The distribution of vertical velocities in the observed Kingfisher supercell underwent some notable changes during the analysis period, most significantly in the 99th percentile of the distribution that represented the core of the storm’s updraft. Over time, the core updraft significantly strengthened, particularly in the mid- and upper levels (~5–10 km; Fig. 5), in line with the maximum values displayed in Fig. 3a. For example, at 2251, the midlevel updraft (near 4–8 km) was around 20 m s−1. In contrast, the updraft at 8 km had doubled in intensity to 40 m s−1 by 0000, with the largest increase between 2339 and 0000, corresponding to the strongly increasing environmental instability and SRH (Fig. 1). Furthermore, the frequency of velocities occurring at or above the 99th percentile also increased over time. Other portions of the vertical velocity distribution were also modified. For example, the 95th percentile, representing the broader storm updraft, steadily strengthened over time in the midlevels, increasing from ~10 m s−1 at 2251 to ~20 m s−1 by 0000 (Fig. 5). Less significant shifts were present in the storm’s downdraft. For example, the 1st percentile, representing the core of the downdraft, exhibited slight strengthening followed by weakening in the upper levels (~10–12 km), and the reverse pattern at low to midlevels (~2–4 km), with relatively small changes in magnitude.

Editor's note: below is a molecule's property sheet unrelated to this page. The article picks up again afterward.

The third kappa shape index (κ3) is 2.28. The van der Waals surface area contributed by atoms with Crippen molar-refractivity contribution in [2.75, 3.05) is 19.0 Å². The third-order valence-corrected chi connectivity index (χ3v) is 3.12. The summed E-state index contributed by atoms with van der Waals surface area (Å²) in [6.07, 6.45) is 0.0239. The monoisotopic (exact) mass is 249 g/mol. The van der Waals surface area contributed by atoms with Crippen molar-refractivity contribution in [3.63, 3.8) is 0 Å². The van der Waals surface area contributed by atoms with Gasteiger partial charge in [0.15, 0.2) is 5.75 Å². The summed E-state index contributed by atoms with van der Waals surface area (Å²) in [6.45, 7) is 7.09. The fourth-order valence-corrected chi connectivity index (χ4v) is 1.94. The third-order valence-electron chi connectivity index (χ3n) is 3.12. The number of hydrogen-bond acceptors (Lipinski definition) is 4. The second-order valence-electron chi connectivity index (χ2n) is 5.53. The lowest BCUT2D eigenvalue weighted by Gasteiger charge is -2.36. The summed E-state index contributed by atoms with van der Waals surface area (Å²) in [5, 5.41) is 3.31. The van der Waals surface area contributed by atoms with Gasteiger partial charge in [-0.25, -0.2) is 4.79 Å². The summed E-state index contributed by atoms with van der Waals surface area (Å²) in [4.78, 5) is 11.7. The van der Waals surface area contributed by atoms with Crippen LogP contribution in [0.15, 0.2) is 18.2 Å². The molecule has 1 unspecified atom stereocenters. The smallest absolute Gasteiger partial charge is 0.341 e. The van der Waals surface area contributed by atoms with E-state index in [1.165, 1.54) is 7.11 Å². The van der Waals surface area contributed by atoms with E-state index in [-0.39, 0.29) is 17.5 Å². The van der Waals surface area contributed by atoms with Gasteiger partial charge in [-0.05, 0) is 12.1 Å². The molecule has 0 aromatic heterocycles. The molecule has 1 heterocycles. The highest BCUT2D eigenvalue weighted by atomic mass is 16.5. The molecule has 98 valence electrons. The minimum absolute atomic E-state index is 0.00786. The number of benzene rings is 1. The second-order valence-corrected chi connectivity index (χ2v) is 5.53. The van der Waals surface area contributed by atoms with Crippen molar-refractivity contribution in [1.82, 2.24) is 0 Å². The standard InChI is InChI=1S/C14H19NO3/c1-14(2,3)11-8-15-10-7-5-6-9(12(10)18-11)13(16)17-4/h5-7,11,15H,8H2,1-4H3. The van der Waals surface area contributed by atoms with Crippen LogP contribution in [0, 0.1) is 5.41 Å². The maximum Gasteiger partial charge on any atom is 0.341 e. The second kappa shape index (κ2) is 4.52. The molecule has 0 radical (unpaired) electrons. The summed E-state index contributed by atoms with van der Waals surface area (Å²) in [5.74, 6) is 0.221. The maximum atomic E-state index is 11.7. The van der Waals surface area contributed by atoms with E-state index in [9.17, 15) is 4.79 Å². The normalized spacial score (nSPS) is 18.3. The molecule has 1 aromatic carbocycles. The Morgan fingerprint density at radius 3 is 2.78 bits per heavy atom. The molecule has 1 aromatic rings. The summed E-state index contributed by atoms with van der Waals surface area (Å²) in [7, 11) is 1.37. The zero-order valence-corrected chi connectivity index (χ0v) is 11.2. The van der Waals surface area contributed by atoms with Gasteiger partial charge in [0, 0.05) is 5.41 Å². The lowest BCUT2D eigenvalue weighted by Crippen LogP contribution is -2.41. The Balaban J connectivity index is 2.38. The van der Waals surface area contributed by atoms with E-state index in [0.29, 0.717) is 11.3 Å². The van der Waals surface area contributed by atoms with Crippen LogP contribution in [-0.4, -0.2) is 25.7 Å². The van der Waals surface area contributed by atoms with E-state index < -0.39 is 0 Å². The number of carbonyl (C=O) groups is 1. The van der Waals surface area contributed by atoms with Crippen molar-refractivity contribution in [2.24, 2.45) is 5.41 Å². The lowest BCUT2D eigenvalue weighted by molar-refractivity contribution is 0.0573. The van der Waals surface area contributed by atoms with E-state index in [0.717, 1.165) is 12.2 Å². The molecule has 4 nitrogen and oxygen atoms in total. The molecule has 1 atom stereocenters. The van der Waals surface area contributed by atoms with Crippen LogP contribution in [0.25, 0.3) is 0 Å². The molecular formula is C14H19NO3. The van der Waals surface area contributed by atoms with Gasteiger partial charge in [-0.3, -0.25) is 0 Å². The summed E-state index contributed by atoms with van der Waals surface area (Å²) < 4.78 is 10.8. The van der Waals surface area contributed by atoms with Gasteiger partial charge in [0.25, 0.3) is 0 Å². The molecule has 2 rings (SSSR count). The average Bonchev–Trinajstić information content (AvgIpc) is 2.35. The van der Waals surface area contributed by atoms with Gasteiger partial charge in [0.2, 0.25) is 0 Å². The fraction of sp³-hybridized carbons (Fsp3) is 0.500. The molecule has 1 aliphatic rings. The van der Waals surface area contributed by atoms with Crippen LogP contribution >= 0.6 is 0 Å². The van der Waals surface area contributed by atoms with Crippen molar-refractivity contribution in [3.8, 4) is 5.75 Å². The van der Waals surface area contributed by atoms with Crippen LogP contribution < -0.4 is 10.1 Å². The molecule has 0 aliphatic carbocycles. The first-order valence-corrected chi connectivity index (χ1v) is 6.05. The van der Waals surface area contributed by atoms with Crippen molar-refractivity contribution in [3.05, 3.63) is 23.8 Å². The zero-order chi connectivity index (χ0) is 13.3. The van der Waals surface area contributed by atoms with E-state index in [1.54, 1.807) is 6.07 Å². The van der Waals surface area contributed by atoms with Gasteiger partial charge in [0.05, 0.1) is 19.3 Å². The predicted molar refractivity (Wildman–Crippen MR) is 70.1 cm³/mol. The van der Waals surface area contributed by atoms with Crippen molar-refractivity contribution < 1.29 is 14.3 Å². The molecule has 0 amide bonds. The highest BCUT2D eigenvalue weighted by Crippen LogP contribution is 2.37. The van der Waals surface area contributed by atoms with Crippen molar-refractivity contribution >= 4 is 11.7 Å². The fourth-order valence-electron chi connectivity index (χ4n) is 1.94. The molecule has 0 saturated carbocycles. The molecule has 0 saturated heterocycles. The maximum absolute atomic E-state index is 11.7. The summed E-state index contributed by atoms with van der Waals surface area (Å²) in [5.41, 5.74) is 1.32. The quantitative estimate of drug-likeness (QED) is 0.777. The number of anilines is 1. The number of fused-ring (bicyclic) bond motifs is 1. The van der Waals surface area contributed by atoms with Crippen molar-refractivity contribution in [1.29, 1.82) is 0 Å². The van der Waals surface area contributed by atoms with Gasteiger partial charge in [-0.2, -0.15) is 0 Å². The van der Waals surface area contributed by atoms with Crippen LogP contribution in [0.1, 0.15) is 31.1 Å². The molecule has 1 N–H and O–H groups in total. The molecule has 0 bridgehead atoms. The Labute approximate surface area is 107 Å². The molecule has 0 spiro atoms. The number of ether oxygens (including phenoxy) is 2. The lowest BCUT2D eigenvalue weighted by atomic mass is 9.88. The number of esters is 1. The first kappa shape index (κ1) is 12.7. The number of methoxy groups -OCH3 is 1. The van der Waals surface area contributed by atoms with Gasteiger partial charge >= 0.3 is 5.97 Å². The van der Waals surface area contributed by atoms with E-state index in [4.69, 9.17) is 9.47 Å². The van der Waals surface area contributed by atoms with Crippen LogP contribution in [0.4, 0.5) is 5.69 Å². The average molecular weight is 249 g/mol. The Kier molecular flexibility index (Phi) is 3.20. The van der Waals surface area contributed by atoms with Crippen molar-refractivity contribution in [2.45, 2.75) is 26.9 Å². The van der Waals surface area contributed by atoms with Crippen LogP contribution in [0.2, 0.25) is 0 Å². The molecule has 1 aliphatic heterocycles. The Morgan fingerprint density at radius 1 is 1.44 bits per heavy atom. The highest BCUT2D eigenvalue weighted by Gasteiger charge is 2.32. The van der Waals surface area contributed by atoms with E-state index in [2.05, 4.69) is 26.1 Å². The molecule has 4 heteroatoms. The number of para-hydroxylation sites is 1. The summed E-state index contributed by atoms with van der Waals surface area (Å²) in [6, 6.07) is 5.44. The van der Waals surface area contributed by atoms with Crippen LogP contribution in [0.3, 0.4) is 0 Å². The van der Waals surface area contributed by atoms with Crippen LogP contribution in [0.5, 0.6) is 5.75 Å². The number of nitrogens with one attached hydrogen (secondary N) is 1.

Fig. 5.
Fig. 5.